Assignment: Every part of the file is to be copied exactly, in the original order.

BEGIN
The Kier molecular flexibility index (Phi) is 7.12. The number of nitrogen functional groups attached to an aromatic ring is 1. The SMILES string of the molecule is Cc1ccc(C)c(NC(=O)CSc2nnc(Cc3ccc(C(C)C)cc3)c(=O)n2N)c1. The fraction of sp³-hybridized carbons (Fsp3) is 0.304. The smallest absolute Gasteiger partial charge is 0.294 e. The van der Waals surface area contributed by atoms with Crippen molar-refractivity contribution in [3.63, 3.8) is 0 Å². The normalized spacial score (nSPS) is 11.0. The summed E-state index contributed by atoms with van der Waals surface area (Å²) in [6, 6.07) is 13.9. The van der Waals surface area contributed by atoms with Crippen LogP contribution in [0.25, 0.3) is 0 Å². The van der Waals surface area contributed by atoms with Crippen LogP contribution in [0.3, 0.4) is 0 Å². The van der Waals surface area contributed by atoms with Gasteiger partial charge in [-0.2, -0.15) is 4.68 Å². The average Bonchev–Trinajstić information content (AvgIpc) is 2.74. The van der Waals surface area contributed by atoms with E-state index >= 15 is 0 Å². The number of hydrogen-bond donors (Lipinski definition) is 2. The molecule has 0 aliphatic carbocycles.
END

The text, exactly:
The Kier molecular flexibility index (Phi) is 7.12. The number of nitrogen functional groups attached to an aromatic ring is 1. The SMILES string of the molecule is Cc1ccc(C)c(NC(=O)CSc2nnc(Cc3ccc(C(C)C)cc3)c(=O)n2N)c1. The fraction of sp³-hybridized carbons (Fsp3) is 0.304. The smallest absolute Gasteiger partial charge is 0.294 e. The van der Waals surface area contributed by atoms with Crippen molar-refractivity contribution in [3.63, 3.8) is 0 Å². The normalized spacial score (nSPS) is 11.0. The summed E-state index contributed by atoms with van der Waals surface area (Å²) in [6, 6.07) is 13.9. The van der Waals surface area contributed by atoms with Crippen LogP contribution in [0.25, 0.3) is 0 Å². The van der Waals surface area contributed by atoms with Crippen LogP contribution in [0.3, 0.4) is 0 Å². The van der Waals surface area contributed by atoms with Gasteiger partial charge in [-0.2, -0.15) is 4.68 Å². The average Bonchev–Trinajstić information content (AvgIpc) is 2.74. The van der Waals surface area contributed by atoms with E-state index >= 15 is 0 Å². The number of hydrogen-bond donors (Lipinski definition) is 2. The molecule has 0 aliphatic carbocycles.